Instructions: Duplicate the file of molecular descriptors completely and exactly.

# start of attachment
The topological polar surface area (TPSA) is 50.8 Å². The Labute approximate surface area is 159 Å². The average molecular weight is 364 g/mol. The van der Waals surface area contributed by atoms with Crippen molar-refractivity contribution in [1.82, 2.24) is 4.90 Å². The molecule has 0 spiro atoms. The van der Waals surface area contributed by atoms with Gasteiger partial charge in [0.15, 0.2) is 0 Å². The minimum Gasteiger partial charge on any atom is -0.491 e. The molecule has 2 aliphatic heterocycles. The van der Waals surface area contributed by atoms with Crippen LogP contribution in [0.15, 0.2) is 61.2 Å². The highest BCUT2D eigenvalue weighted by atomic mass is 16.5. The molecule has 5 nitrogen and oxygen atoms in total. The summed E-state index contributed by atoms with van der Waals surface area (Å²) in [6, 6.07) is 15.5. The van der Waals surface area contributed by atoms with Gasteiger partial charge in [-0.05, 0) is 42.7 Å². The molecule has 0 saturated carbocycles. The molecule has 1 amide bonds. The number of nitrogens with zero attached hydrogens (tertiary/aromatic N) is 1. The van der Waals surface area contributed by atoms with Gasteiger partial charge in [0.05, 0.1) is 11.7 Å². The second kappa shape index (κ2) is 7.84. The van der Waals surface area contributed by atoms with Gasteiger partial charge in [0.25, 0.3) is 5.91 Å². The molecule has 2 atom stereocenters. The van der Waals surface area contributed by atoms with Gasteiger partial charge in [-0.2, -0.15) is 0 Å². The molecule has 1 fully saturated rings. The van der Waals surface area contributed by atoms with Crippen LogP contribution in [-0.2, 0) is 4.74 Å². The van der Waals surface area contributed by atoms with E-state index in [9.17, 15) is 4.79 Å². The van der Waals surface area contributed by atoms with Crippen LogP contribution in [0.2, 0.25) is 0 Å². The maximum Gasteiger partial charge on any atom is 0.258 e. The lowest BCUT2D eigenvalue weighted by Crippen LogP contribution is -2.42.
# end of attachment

The topological polar surface area (TPSA) is 50.8 Å². The Labute approximate surface area is 159 Å². The average molecular weight is 364 g/mol. The van der Waals surface area contributed by atoms with Crippen molar-refractivity contribution in [1.82, 2.24) is 4.90 Å². The molecule has 0 spiro atoms. The van der Waals surface area contributed by atoms with Gasteiger partial charge in [0.15, 0.2) is 0 Å². The minimum Gasteiger partial charge on any atom is -0.491 e. The molecule has 2 aliphatic heterocycles. The van der Waals surface area contributed by atoms with Crippen LogP contribution in [0.15, 0.2) is 61.2 Å². The highest BCUT2D eigenvalue weighted by atomic mass is 16.5. The molecule has 5 nitrogen and oxygen atoms in total. The summed E-state index contributed by atoms with van der Waals surface area (Å²) in [6, 6.07) is 15.5. The van der Waals surface area contributed by atoms with Gasteiger partial charge in [-0.05, 0) is 42.7 Å². The molecule has 0 saturated carbocycles. The molecule has 1 amide bonds. The number of nitrogens with zero attached hydrogens (tertiary/aromatic N) is 1. The van der Waals surface area contributed by atoms with Gasteiger partial charge in [0.05, 0.1) is 11.7 Å². The second kappa shape index (κ2) is 7.84. The van der Waals surface area contributed by atoms with Gasteiger partial charge in [0.25, 0.3) is 5.91 Å². The molecule has 2 atom stereocenters. The van der Waals surface area contributed by atoms with Gasteiger partial charge in [-0.2, -0.15) is 0 Å². The molecule has 1 fully saturated rings. The van der Waals surface area contributed by atoms with Crippen LogP contribution in [-0.2, 0) is 4.74 Å². The van der Waals surface area contributed by atoms with E-state index in [9.17, 15) is 4.79 Å². The van der Waals surface area contributed by atoms with Crippen LogP contribution in [0.2, 0.25) is 0 Å². The maximum Gasteiger partial charge on any atom is 0.258 e. The lowest BCUT2D eigenvalue weighted by Crippen LogP contribution is -2.42.